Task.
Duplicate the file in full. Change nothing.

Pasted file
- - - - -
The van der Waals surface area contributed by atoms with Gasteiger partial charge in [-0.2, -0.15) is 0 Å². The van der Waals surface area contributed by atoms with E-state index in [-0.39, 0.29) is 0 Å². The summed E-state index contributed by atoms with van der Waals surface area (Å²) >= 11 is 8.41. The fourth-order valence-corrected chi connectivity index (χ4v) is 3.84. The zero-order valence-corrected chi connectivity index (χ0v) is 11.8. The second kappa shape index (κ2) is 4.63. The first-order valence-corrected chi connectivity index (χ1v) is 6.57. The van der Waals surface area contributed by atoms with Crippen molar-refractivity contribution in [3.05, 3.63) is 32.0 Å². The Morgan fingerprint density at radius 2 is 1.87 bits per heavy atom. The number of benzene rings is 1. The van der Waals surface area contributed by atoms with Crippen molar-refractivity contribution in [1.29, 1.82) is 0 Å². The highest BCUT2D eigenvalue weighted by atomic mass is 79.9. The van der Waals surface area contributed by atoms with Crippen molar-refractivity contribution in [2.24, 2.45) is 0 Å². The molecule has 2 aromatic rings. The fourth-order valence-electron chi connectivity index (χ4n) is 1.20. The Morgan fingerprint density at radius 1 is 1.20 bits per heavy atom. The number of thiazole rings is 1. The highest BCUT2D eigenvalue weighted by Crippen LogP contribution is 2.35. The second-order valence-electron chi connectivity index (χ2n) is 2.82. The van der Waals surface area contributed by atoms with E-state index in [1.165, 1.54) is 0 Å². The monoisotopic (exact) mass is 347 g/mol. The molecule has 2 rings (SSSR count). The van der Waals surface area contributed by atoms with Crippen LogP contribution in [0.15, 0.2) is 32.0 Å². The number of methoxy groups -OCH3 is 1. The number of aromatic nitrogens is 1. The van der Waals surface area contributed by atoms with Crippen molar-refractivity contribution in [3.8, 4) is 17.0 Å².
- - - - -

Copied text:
The van der Waals surface area contributed by atoms with Gasteiger partial charge in [-0.2, -0.15) is 0 Å². The van der Waals surface area contributed by atoms with E-state index in [-0.39, 0.29) is 0 Å². The summed E-state index contributed by atoms with van der Waals surface area (Å²) >= 11 is 8.41. The fourth-order valence-corrected chi connectivity index (χ4v) is 3.84. The zero-order valence-corrected chi connectivity index (χ0v) is 11.8. The second kappa shape index (κ2) is 4.63. The first-order valence-corrected chi connectivity index (χ1v) is 6.57. The van der Waals surface area contributed by atoms with Crippen molar-refractivity contribution in [3.05, 3.63) is 32.0 Å². The Morgan fingerprint density at radius 2 is 1.87 bits per heavy atom. The number of benzene rings is 1. The van der Waals surface area contributed by atoms with Crippen molar-refractivity contribution in [1.29, 1.82) is 0 Å². The highest BCUT2D eigenvalue weighted by atomic mass is 79.9. The van der Waals surface area contributed by atoms with Crippen molar-refractivity contribution in [2.24, 2.45) is 0 Å². The molecule has 2 aromatic rings. The fourth-order valence-electron chi connectivity index (χ4n) is 1.20. The Morgan fingerprint density at radius 1 is 1.20 bits per heavy atom. The number of thiazole rings is 1. The highest BCUT2D eigenvalue weighted by Crippen LogP contribution is 2.35. The second-order valence-electron chi connectivity index (χ2n) is 2.82. The van der Waals surface area contributed by atoms with E-state index in [1.165, 1.54) is 0 Å². The monoisotopic (exact) mass is 347 g/mol. The molecule has 2 rings (SSSR count). The van der Waals surface area contributed by atoms with Crippen LogP contribution in [0.15, 0.2) is 32.0 Å². The number of methoxy groups -OCH3 is 1. The number of aromatic nitrogens is 1. The van der Waals surface area contributed by atoms with Crippen molar-refractivity contribution in [3.8, 4) is 17.0 Å².